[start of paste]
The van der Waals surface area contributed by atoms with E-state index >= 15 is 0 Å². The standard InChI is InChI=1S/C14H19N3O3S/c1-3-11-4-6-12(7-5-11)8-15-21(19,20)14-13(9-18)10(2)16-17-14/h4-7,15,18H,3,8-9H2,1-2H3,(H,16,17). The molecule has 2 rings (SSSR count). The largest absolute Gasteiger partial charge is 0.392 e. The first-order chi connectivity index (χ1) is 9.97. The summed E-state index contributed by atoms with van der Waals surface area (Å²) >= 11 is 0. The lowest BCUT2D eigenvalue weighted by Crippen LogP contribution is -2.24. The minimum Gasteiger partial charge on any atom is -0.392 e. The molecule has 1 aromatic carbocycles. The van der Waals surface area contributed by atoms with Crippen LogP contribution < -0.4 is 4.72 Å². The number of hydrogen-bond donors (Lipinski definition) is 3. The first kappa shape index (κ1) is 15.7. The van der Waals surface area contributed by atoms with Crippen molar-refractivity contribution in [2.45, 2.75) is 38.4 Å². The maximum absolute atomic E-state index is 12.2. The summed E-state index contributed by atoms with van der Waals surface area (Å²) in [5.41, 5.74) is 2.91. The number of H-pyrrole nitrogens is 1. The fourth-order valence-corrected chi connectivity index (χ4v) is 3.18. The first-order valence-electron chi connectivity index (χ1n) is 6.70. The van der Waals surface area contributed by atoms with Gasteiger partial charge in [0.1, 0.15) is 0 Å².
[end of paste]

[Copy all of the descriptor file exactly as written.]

The van der Waals surface area contributed by atoms with E-state index >= 15 is 0 Å². The standard InChI is InChI=1S/C14H19N3O3S/c1-3-11-4-6-12(7-5-11)8-15-21(19,20)14-13(9-18)10(2)16-17-14/h4-7,15,18H,3,8-9H2,1-2H3,(H,16,17). The molecule has 2 rings (SSSR count). The largest absolute Gasteiger partial charge is 0.392 e. The first-order chi connectivity index (χ1) is 9.97. The summed E-state index contributed by atoms with van der Waals surface area (Å²) >= 11 is 0. The lowest BCUT2D eigenvalue weighted by Crippen LogP contribution is -2.24. The minimum Gasteiger partial charge on any atom is -0.392 e. The molecule has 1 aromatic carbocycles. The van der Waals surface area contributed by atoms with Crippen LogP contribution < -0.4 is 4.72 Å². The number of hydrogen-bond donors (Lipinski definition) is 3. The first kappa shape index (κ1) is 15.7. The van der Waals surface area contributed by atoms with Crippen molar-refractivity contribution in [2.45, 2.75) is 38.4 Å². The maximum absolute atomic E-state index is 12.2. The summed E-state index contributed by atoms with van der Waals surface area (Å²) in [5.41, 5.74) is 2.91. The number of H-pyrrole nitrogens is 1. The fourth-order valence-corrected chi connectivity index (χ4v) is 3.18. The first-order valence-electron chi connectivity index (χ1n) is 6.70. The van der Waals surface area contributed by atoms with Gasteiger partial charge in [0.1, 0.15) is 0 Å².